A young woman tries to make sense of her shattered past through music.
A decade after she ran away to sing in a country-western band, Ruby Gervais’ life is up in flames. Her band has come apart after drug issues and betrayal; she is desperately ill and troubled by a lack of clear memories. With nowhere to go but back to her hometown of Versailles, Montana, Ruby, now nearly 27, is taken in by her former piano teacher, who helps her get a job at the local community college to get back on her feet. As Ruby attempts to slip back into her old life, ghosts of the past keep popping up: the co-worker who was once Ruby’s foster sister, the lawyer now married to Ruby’s estranged mother, and the band mates who, one by one, come to find her. As Ruby’s past slowly unclouds, she understands that, to the town, she is a pariah for false testimony she gave as a child that resulted in the convictions of several townspeople (including Ruby’s own mother) for shocking crimes. As her band mates search her out and she must deal with the complicated relationships that threaten to overwhelm her, Ruby turns to the only comfort she has—music—in the hope that it will heal time’s wounds. Blew (This Is Not the Ivy League, 2011, etc.) is not afraid of drama: The book contains many subplots, including several rapes, secret identities, domestic violence, murder, and even Satanism. This excess in plot is matched by a structure rife with flashbacks, which make sense when Ruby is “time traveling,” or recovering buried memories; but when Blew is, for example, just flashing back to breakfast, it weighs an already heavy story down further.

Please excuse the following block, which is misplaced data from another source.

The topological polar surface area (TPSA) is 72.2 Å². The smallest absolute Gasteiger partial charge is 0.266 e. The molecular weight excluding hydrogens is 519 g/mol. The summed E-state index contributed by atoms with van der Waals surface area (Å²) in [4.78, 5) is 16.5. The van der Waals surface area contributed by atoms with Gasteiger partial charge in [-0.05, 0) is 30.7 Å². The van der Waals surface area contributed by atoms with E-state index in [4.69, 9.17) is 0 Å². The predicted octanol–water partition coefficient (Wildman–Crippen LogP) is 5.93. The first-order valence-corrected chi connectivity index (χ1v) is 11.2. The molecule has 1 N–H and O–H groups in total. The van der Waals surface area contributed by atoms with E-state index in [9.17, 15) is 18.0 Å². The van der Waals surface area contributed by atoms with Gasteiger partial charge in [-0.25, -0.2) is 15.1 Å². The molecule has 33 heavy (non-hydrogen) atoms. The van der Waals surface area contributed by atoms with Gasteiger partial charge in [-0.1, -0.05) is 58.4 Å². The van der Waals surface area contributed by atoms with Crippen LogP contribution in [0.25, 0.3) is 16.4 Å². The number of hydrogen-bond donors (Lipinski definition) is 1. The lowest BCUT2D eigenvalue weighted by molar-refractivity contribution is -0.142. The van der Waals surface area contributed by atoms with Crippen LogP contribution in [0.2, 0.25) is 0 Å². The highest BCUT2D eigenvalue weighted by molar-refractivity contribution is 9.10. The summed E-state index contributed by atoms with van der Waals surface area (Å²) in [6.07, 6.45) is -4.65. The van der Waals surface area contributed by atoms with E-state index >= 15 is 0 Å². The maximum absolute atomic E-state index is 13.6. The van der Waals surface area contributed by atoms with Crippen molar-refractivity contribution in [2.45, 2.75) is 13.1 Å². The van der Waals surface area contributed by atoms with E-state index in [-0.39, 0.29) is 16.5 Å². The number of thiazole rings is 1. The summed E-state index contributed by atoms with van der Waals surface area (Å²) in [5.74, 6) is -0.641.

Like an overproduced song, Blew’s novel suffers from too many bells and whistles.